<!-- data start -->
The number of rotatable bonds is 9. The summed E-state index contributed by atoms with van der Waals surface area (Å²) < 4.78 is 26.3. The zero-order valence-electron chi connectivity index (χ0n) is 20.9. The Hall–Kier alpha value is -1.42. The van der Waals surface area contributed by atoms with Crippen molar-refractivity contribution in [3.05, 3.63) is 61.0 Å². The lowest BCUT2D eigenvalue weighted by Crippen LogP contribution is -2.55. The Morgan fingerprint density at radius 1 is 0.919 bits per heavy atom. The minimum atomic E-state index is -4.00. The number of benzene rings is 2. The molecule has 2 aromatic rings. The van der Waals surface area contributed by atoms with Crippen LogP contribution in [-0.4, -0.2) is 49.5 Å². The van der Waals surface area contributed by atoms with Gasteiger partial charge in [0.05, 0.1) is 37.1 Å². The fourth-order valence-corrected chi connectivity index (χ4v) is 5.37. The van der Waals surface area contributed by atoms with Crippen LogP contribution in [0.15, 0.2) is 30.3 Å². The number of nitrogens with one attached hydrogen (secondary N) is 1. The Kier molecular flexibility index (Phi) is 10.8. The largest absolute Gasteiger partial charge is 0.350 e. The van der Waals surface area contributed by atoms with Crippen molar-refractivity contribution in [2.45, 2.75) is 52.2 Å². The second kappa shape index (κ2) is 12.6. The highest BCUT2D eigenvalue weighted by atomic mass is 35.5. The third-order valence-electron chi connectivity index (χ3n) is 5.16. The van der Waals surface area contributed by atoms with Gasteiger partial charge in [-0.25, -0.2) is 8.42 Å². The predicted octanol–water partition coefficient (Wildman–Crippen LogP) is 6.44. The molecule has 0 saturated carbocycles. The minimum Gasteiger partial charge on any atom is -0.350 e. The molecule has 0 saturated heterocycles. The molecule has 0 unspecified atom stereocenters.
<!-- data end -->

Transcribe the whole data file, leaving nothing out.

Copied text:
The number of rotatable bonds is 9. The summed E-state index contributed by atoms with van der Waals surface area (Å²) < 4.78 is 26.3. The zero-order valence-electron chi connectivity index (χ0n) is 20.9. The Hall–Kier alpha value is -1.42. The van der Waals surface area contributed by atoms with Crippen molar-refractivity contribution in [3.05, 3.63) is 61.0 Å². The lowest BCUT2D eigenvalue weighted by Crippen LogP contribution is -2.55. The Morgan fingerprint density at radius 1 is 0.919 bits per heavy atom. The minimum atomic E-state index is -4.00. The number of benzene rings is 2. The molecule has 2 aromatic rings. The van der Waals surface area contributed by atoms with Crippen LogP contribution in [-0.4, -0.2) is 49.5 Å². The van der Waals surface area contributed by atoms with Gasteiger partial charge in [0.05, 0.1) is 37.1 Å². The fourth-order valence-corrected chi connectivity index (χ4v) is 5.37. The van der Waals surface area contributed by atoms with Crippen LogP contribution in [0.15, 0.2) is 30.3 Å². The number of nitrogens with one attached hydrogen (secondary N) is 1. The Kier molecular flexibility index (Phi) is 10.8. The largest absolute Gasteiger partial charge is 0.350 e. The van der Waals surface area contributed by atoms with Crippen molar-refractivity contribution in [2.45, 2.75) is 52.2 Å². The second kappa shape index (κ2) is 12.6. The highest BCUT2D eigenvalue weighted by atomic mass is 35.5. The third-order valence-electron chi connectivity index (χ3n) is 5.16. The van der Waals surface area contributed by atoms with Gasteiger partial charge in [-0.25, -0.2) is 8.42 Å². The predicted octanol–water partition coefficient (Wildman–Crippen LogP) is 6.44. The molecule has 0 saturated carbocycles. The minimum Gasteiger partial charge on any atom is -0.350 e. The molecule has 0 saturated heterocycles. The molecule has 0 unspecified atom stereocenters.